Combine this with the fact that the crime decline in some communities has been dramatic: "The annual homicide total in New York has dropped from a high of roughly 2,100 to around 300."  Mr. Sharkey added, 

In neighborhood where crime has dropped like that, the life chances of kids who start in poverty have also been transformed.

Richard Florida points out, and Blogger concurs, "There are several ways in which violent crime can limit economic mobility."  One determinant of upward mobility is education.  A child threatened at school may decide to drop out.  Mr. Florida makes note of a study that looked at the connection between the rate of violent crime and the high school dropout rate.  He writes, "A 10 percent increase in violent crimes is associate with a 0.5 percent increase in the high school dropout rate, while a 10 percent increase in the murder rate is associated with an even greater 0.9 percent increase in the high school dropout rate."

No shock here that higher levels of violence are motivation for advantaged families to move out of troubled neighborhoods, generating a cycle of more decay and decline, leaving the less advantaged behind.  

Richard Florida concludes with this thought, "Of course this study [Patrick-Torrats-Espinosa] track the period of the 'great crime decline' when violent crime was decreasing across the United States and fewer places had extremely high violent crime rates."  As we all know from following the daily digest of current events, violent crime and murder have been trending upward in several cities.  Consider this, "How much worse might the economic prospects of growing up in the least advantaged places be if crime starts to tick upward.

Tuesday, September 19, 2017

Blogger Candidate Forum: Protecting DACA-Students

http://www.citylab.com; September 11, 2017

Hello Everyone:

What did you all think about Mr. Donald Trump's maiden speech before the United Nations?  Nothing like threatening to destroy another member nation to give diplomats and the assembled press corps the right impression.  Yours Truly thinks that Sir Elton John may have a copyright infringement case against Mr. Trump for his use of the moniker "Rocket Man."  The speech was so full of vitriol that Blogger half expected Mr. Trump be like late Soviet Premier Nikita Khrushchev and bang his shoe on the podium.  The threats against North Korea sounds like nothing more than schoolyard taunts.  This is not to say that North Korean leader Kim Jong Un is any better.  In fact, Blogger believes that both "men" are behaving more like two little boys.  Alright that aside, let us move on to a couple of more important things

First, Mexico has become Mother Nature's punching bag.  A few weeks ago a massive earthquake rocked the southern coast, then Hurricane Jose swept through the nation, now another massive earthquake shook central Mexico today.  What was that about about climate being a hoax?  Second and related to today's post, Rhode Island announced that it will pay the renewal application fee for DACA-recipients living the state.  Regardless, the October 5, 2017 deadline is looming large.  If you have not submitted your renewal form, DO IT NOW.  For more information please go to http://www.uscis.gov.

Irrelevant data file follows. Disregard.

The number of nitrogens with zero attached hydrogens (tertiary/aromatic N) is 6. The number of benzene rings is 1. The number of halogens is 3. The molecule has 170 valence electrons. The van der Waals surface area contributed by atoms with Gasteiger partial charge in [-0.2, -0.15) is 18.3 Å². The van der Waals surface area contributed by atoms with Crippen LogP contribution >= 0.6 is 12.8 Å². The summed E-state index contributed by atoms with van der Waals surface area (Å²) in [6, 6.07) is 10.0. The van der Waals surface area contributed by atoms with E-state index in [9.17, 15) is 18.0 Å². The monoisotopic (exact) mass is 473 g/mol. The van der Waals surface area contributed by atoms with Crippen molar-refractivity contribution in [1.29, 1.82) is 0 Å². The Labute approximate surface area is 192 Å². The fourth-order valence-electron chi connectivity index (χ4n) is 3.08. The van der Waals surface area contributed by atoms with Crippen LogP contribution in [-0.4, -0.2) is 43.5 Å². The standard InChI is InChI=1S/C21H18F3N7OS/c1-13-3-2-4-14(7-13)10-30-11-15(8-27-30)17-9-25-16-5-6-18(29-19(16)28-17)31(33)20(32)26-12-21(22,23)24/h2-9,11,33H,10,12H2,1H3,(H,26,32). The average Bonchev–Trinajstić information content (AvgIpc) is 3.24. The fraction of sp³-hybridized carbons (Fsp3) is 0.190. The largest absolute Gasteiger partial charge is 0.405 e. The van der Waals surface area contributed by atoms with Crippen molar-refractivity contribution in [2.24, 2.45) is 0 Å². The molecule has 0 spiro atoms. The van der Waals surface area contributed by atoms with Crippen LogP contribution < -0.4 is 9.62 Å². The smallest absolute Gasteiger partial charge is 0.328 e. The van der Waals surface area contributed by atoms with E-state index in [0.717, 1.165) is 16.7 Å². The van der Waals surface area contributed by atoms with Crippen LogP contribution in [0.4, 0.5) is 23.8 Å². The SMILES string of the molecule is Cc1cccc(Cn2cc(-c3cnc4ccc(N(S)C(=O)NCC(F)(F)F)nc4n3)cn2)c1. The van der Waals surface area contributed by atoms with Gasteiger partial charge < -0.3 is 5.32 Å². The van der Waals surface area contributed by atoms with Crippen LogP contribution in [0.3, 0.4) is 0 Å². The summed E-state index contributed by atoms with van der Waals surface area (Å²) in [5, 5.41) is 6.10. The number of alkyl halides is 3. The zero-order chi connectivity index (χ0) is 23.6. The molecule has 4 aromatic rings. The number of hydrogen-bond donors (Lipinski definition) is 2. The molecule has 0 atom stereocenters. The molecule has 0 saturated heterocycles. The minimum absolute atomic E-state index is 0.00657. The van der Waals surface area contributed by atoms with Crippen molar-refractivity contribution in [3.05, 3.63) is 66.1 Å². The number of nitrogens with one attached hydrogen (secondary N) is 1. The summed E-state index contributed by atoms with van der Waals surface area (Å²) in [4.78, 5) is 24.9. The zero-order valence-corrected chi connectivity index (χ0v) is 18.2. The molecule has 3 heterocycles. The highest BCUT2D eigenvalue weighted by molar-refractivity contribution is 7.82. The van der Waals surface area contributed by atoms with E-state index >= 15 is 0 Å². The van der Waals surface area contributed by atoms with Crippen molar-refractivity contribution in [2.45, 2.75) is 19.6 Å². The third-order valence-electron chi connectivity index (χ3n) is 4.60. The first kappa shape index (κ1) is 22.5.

Universities, across the United States, have joined forces to protect their DACA-recipient students from deportation, in the wake of Mr. Trump's cruel decision to end the program.  Blogger is happy to report that her alma mater, the University of Southern California, has promised to protect its DACA-students.  Janet Napolitano, the chancellor of the University of California system, has joined a suit against the administration, to block the administration from implementing this order.  On September 7, 2017, more than 30 people were arrested during a rally in Harvard Square in Cambridge, Massachusetts.  The rally was staged by teachers to protest the adminstration's decision to end DACA (http://www.bostonglobe.com; Sept. 7, 2017; date accessed Sept. 19, 2017).  DACA-Deferred Action for Childhood Arrovals-allows undocumented young people, brought to the U.S. as children to live, work and go to school legally.

Organizer Kirsten Weld, an associate professor of history at Harvard, was among those arrested.  She told CityLab:

We wanted to send a message to our students that we are going to fight for them...We also wanted to show what actions educators can take, because to get this problem solved through signing petitions.

Mimi Kirk writes, with a contribution from Alastair Boone,  in her CityLab article, "How Universities Are Protecting Their DREAMers," "The arrests of Weld and her peers are indicative of the outrage that many colleges and universities are expressing in the wake of the announcement."  USA Today reported:

According to data collected by Educators for Fair Consideration,..., 2.1 million people in the United States might qualify for DACA deferrals.  The nonprofit estimated that about 65,000 undocumented immigrants graduate from high school each year, but only 10,000 graduate from college.  (college.usatoday.com; Feb. 8, 2017; date accessed Sept. 1, 2017)

Teachers and staff also benefit from the program.

The day after the Harvard rally, the UC system, home to 4,000 DACA-students (http://www.latimes.com; Sept. 8, 2017; date accessed Sept. 19, 2017) throughout its ten campuses, announced a lawsuit against the administration (univeristyofcalifornia.edu; Sept. 8, 2017; date accessed Sept. 19, 2017).  The lawsuit states: 

The DREAMers face expulsion from the only country that they call home, based on nothing more than unreasoned executive whim..."